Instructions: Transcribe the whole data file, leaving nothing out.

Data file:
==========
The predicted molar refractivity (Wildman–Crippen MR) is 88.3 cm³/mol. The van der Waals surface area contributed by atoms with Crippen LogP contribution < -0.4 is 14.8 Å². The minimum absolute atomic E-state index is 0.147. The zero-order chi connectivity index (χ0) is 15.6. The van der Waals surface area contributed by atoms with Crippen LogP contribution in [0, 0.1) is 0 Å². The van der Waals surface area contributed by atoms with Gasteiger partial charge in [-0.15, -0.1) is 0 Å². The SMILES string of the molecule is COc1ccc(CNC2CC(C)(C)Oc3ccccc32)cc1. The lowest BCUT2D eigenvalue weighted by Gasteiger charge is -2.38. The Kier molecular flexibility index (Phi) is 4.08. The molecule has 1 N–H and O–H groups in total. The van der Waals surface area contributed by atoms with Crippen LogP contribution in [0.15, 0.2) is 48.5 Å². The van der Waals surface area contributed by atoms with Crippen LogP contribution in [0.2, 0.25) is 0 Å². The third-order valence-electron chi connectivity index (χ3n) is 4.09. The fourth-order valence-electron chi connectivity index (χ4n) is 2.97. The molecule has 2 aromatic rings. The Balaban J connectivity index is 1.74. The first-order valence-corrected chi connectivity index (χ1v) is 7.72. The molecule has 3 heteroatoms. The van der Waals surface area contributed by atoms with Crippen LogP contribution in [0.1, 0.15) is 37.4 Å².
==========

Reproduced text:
The predicted molar refractivity (Wildman–Crippen MR) is 88.3 cm³/mol. The van der Waals surface area contributed by atoms with Crippen LogP contribution < -0.4 is 14.8 Å². The minimum absolute atomic E-state index is 0.147. The zero-order chi connectivity index (χ0) is 15.6. The van der Waals surface area contributed by atoms with Crippen LogP contribution in [0, 0.1) is 0 Å². The van der Waals surface area contributed by atoms with Gasteiger partial charge in [-0.15, -0.1) is 0 Å². The SMILES string of the molecule is COc1ccc(CNC2CC(C)(C)Oc3ccccc32)cc1. The lowest BCUT2D eigenvalue weighted by Gasteiger charge is -2.38. The Kier molecular flexibility index (Phi) is 4.08. The molecule has 1 N–H and O–H groups in total. The van der Waals surface area contributed by atoms with Crippen LogP contribution in [0.15, 0.2) is 48.5 Å². The van der Waals surface area contributed by atoms with Crippen LogP contribution in [0.2, 0.25) is 0 Å². The third-order valence-electron chi connectivity index (χ3n) is 4.09. The fourth-order valence-electron chi connectivity index (χ4n) is 2.97. The molecule has 2 aromatic rings. The Balaban J connectivity index is 1.74. The first-order valence-corrected chi connectivity index (χ1v) is 7.72. The molecule has 3 heteroatoms. The van der Waals surface area contributed by atoms with Crippen LogP contribution in [0.1, 0.15) is 37.4 Å².